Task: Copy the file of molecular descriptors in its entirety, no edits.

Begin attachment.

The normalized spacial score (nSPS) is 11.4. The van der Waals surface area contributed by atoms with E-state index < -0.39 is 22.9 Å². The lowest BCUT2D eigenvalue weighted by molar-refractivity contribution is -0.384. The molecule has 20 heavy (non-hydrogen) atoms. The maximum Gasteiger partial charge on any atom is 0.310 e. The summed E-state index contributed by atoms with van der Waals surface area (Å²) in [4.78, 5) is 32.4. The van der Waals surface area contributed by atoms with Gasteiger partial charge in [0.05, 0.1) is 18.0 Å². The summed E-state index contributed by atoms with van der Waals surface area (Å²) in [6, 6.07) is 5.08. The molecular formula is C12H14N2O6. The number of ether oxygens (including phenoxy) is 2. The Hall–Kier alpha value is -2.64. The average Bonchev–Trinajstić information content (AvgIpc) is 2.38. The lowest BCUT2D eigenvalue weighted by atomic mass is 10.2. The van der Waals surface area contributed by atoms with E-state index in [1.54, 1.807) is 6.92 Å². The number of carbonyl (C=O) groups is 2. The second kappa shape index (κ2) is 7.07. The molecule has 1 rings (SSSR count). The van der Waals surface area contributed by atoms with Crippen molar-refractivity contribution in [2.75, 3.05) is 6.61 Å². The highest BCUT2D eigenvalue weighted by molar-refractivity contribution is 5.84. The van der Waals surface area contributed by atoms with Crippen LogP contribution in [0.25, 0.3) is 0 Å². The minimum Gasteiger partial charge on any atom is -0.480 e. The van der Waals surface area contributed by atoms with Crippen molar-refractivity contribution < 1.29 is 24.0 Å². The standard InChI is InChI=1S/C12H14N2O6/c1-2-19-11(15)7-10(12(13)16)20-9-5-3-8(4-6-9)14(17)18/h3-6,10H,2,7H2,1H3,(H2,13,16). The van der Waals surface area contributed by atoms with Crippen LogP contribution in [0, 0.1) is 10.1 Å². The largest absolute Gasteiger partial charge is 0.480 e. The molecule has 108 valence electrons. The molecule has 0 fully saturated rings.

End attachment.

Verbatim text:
The normalized spacial score (nSPS) is 11.4. The van der Waals surface area contributed by atoms with E-state index < -0.39 is 22.9 Å². The lowest BCUT2D eigenvalue weighted by molar-refractivity contribution is -0.384. The molecule has 20 heavy (non-hydrogen) atoms. The maximum Gasteiger partial charge on any atom is 0.310 e. The summed E-state index contributed by atoms with van der Waals surface area (Å²) in [4.78, 5) is 32.4. The van der Waals surface area contributed by atoms with Gasteiger partial charge in [0.05, 0.1) is 18.0 Å². The summed E-state index contributed by atoms with van der Waals surface area (Å²) in [6, 6.07) is 5.08. The molecular formula is C12H14N2O6. The number of ether oxygens (including phenoxy) is 2. The Hall–Kier alpha value is -2.64. The average Bonchev–Trinajstić information content (AvgIpc) is 2.38. The lowest BCUT2D eigenvalue weighted by atomic mass is 10.2. The van der Waals surface area contributed by atoms with E-state index in [1.54, 1.807) is 6.92 Å². The number of carbonyl (C=O) groups is 2. The second kappa shape index (κ2) is 7.07. The molecule has 1 rings (SSSR count). The van der Waals surface area contributed by atoms with Crippen molar-refractivity contribution in [2.75, 3.05) is 6.61 Å². The highest BCUT2D eigenvalue weighted by molar-refractivity contribution is 5.84. The van der Waals surface area contributed by atoms with Crippen LogP contribution in [0.25, 0.3) is 0 Å². The minimum Gasteiger partial charge on any atom is -0.480 e. The van der Waals surface area contributed by atoms with Crippen molar-refractivity contribution < 1.29 is 24.0 Å². The standard InChI is InChI=1S/C12H14N2O6/c1-2-19-11(15)7-10(12(13)16)20-9-5-3-8(4-6-9)14(17)18/h3-6,10H,2,7H2,1H3,(H2,13,16). The van der Waals surface area contributed by atoms with Crippen LogP contribution in [0, 0.1) is 10.1 Å². The largest absolute Gasteiger partial charge is 0.480 e. The molecule has 108 valence electrons. The molecule has 0 fully saturated rings.